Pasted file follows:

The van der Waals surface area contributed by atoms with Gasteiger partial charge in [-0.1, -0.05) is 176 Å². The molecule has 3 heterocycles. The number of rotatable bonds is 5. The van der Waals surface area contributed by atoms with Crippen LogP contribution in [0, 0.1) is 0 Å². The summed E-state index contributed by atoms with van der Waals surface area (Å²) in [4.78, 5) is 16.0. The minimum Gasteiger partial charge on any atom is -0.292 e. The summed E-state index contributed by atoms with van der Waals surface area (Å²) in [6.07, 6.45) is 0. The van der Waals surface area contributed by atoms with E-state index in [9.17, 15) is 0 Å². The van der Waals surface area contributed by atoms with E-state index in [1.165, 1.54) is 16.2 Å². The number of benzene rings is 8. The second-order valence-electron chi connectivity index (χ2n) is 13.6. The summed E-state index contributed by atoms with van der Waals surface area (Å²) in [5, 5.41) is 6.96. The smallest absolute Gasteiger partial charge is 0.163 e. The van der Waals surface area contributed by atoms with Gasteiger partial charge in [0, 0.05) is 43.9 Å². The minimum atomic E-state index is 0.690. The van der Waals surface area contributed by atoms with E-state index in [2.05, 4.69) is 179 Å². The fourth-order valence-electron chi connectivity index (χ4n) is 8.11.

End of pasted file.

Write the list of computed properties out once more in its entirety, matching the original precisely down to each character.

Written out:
The van der Waals surface area contributed by atoms with Gasteiger partial charge in [-0.1, -0.05) is 176 Å². The molecule has 3 heterocycles. The number of rotatable bonds is 5. The van der Waals surface area contributed by atoms with Crippen LogP contribution in [0, 0.1) is 0 Å². The summed E-state index contributed by atoms with van der Waals surface area (Å²) in [4.78, 5) is 16.0. The minimum Gasteiger partial charge on any atom is -0.292 e. The summed E-state index contributed by atoms with van der Waals surface area (Å²) in [6.07, 6.45) is 0. The van der Waals surface area contributed by atoms with E-state index in [9.17, 15) is 0 Å². The van der Waals surface area contributed by atoms with E-state index in [1.165, 1.54) is 16.2 Å². The number of benzene rings is 8. The second-order valence-electron chi connectivity index (χ2n) is 13.6. The summed E-state index contributed by atoms with van der Waals surface area (Å²) in [5, 5.41) is 6.96. The smallest absolute Gasteiger partial charge is 0.163 e. The van der Waals surface area contributed by atoms with Gasteiger partial charge in [0, 0.05) is 43.9 Å². The minimum atomic E-state index is 0.690. The van der Waals surface area contributed by atoms with E-state index in [2.05, 4.69) is 179 Å². The fourth-order valence-electron chi connectivity index (χ4n) is 8.11.